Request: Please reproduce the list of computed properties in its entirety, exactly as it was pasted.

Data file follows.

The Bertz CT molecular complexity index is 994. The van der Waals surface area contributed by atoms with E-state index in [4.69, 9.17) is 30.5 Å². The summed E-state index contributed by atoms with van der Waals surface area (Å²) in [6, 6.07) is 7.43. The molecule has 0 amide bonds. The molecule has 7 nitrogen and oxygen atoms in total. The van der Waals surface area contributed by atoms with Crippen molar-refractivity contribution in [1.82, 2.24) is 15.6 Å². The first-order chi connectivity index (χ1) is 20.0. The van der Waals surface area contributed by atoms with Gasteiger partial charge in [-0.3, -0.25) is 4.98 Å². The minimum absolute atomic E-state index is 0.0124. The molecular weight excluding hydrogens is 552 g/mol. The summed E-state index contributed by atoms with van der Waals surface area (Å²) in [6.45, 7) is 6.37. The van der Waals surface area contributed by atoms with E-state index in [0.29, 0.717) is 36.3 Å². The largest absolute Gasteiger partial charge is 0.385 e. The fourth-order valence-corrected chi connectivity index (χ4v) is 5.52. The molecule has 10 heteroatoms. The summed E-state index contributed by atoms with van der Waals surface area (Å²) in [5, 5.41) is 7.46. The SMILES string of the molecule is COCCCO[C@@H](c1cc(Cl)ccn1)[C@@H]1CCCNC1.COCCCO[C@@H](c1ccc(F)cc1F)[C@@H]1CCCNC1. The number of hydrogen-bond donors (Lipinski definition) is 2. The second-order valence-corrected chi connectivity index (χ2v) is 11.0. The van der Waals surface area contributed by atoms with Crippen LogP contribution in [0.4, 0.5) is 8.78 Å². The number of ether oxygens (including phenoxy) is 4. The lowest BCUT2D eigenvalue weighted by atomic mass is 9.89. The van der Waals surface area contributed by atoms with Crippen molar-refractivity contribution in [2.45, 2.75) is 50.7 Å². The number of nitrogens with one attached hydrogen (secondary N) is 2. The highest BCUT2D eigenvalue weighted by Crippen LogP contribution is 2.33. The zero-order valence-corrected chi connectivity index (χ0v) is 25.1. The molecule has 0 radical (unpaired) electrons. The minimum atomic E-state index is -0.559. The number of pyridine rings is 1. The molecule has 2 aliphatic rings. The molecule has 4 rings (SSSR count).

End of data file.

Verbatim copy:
The Bertz CT molecular complexity index is 994. The van der Waals surface area contributed by atoms with E-state index in [4.69, 9.17) is 30.5 Å². The summed E-state index contributed by atoms with van der Waals surface area (Å²) in [6, 6.07) is 7.43. The molecule has 0 amide bonds. The molecule has 7 nitrogen and oxygen atoms in total. The van der Waals surface area contributed by atoms with Crippen molar-refractivity contribution in [1.82, 2.24) is 15.6 Å². The first-order chi connectivity index (χ1) is 20.0. The van der Waals surface area contributed by atoms with Gasteiger partial charge in [-0.3, -0.25) is 4.98 Å². The minimum absolute atomic E-state index is 0.0124. The molecular weight excluding hydrogens is 552 g/mol. The summed E-state index contributed by atoms with van der Waals surface area (Å²) in [6.45, 7) is 6.37. The van der Waals surface area contributed by atoms with E-state index in [0.29, 0.717) is 36.3 Å². The largest absolute Gasteiger partial charge is 0.385 e. The fourth-order valence-corrected chi connectivity index (χ4v) is 5.52. The molecule has 10 heteroatoms. The summed E-state index contributed by atoms with van der Waals surface area (Å²) in [5, 5.41) is 7.46. The SMILES string of the molecule is COCCCO[C@@H](c1cc(Cl)ccn1)[C@@H]1CCCNC1.COCCCO[C@@H](c1ccc(F)cc1F)[C@@H]1CCCNC1. The number of hydrogen-bond donors (Lipinski definition) is 2. The second-order valence-corrected chi connectivity index (χ2v) is 11.0. The van der Waals surface area contributed by atoms with Crippen LogP contribution in [0.4, 0.5) is 8.78 Å². The number of ether oxygens (including phenoxy) is 4. The lowest BCUT2D eigenvalue weighted by atomic mass is 9.89. The van der Waals surface area contributed by atoms with Crippen molar-refractivity contribution in [2.45, 2.75) is 50.7 Å². The number of nitrogens with one attached hydrogen (secondary N) is 2. The highest BCUT2D eigenvalue weighted by Crippen LogP contribution is 2.33. The zero-order valence-corrected chi connectivity index (χ0v) is 25.1. The molecule has 0 radical (unpaired) electrons. The minimum atomic E-state index is -0.559. The number of pyridine rings is 1. The molecule has 2 aliphatic rings. The molecule has 4 rings (SSSR count).